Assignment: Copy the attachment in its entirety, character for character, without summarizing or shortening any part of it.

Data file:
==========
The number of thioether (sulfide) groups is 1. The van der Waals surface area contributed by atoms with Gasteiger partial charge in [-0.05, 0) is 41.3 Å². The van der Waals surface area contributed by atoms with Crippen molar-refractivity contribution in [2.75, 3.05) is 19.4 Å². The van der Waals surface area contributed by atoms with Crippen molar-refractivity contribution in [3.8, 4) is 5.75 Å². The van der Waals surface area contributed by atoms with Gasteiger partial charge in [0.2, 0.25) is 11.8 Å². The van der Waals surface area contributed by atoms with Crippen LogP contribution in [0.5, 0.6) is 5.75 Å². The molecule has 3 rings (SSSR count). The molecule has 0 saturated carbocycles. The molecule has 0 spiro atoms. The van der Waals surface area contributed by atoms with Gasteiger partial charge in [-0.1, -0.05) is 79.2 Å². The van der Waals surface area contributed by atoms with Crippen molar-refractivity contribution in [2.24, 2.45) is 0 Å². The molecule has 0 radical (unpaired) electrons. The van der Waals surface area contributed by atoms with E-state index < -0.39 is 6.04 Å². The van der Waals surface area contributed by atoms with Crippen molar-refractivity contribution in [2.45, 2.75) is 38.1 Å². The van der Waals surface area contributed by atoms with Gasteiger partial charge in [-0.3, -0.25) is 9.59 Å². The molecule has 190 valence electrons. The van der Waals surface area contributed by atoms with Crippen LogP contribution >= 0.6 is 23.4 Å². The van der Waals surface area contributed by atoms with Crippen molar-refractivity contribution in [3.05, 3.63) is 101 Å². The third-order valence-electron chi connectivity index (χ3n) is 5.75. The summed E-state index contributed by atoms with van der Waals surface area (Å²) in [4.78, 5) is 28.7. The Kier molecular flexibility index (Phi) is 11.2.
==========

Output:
The number of thioether (sulfide) groups is 1. The van der Waals surface area contributed by atoms with Gasteiger partial charge in [-0.05, 0) is 41.3 Å². The van der Waals surface area contributed by atoms with Crippen molar-refractivity contribution in [2.75, 3.05) is 19.4 Å². The van der Waals surface area contributed by atoms with Crippen molar-refractivity contribution in [3.8, 4) is 5.75 Å². The van der Waals surface area contributed by atoms with Gasteiger partial charge in [0.2, 0.25) is 11.8 Å². The van der Waals surface area contributed by atoms with Crippen LogP contribution in [0.5, 0.6) is 5.75 Å². The molecule has 3 rings (SSSR count). The molecule has 0 saturated carbocycles. The molecule has 0 spiro atoms. The van der Waals surface area contributed by atoms with Gasteiger partial charge in [-0.1, -0.05) is 79.2 Å². The van der Waals surface area contributed by atoms with Crippen molar-refractivity contribution in [2.24, 2.45) is 0 Å². The molecule has 0 radical (unpaired) electrons. The van der Waals surface area contributed by atoms with E-state index < -0.39 is 6.04 Å². The van der Waals surface area contributed by atoms with Crippen molar-refractivity contribution in [2.45, 2.75) is 38.1 Å². The van der Waals surface area contributed by atoms with Gasteiger partial charge in [-0.3, -0.25) is 9.59 Å². The molecule has 190 valence electrons. The van der Waals surface area contributed by atoms with Crippen LogP contribution >= 0.6 is 23.4 Å². The van der Waals surface area contributed by atoms with Crippen molar-refractivity contribution in [3.05, 3.63) is 101 Å². The third-order valence-electron chi connectivity index (χ3n) is 5.75. The summed E-state index contributed by atoms with van der Waals surface area (Å²) in [4.78, 5) is 28.7. The Kier molecular flexibility index (Phi) is 11.2.